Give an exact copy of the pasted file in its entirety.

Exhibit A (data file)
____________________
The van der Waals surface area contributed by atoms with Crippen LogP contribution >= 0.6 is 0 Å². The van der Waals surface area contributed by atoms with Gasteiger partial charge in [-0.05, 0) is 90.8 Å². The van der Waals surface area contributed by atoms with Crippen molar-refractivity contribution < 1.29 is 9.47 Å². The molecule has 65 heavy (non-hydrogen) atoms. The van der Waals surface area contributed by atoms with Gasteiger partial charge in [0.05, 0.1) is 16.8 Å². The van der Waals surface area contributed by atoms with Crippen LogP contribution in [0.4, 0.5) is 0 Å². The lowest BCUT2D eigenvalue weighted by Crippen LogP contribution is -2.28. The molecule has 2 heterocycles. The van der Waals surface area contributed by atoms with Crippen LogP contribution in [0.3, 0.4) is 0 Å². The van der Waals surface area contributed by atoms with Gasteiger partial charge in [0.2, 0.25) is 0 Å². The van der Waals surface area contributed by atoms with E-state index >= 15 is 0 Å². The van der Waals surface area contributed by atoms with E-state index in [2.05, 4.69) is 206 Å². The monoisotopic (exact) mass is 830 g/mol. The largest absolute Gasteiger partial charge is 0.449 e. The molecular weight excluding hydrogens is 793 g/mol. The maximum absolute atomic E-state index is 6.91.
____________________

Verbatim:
The van der Waals surface area contributed by atoms with Crippen LogP contribution >= 0.6 is 0 Å². The van der Waals surface area contributed by atoms with Gasteiger partial charge in [-0.05, 0) is 90.8 Å². The van der Waals surface area contributed by atoms with Crippen molar-refractivity contribution < 1.29 is 9.47 Å². The molecule has 65 heavy (non-hydrogen) atoms. The van der Waals surface area contributed by atoms with Gasteiger partial charge in [0.05, 0.1) is 16.8 Å². The van der Waals surface area contributed by atoms with Crippen LogP contribution in [0.4, 0.5) is 0 Å². The lowest BCUT2D eigenvalue weighted by Crippen LogP contribution is -2.28. The molecule has 2 heterocycles. The van der Waals surface area contributed by atoms with Crippen LogP contribution in [0.3, 0.4) is 0 Å². The van der Waals surface area contributed by atoms with Gasteiger partial charge in [0.2, 0.25) is 0 Å². The van der Waals surface area contributed by atoms with E-state index >= 15 is 0 Å². The van der Waals surface area contributed by atoms with E-state index in [2.05, 4.69) is 206 Å². The monoisotopic (exact) mass is 830 g/mol. The largest absolute Gasteiger partial charge is 0.449 e. The molecular weight excluding hydrogens is 793 g/mol. The maximum absolute atomic E-state index is 6.91.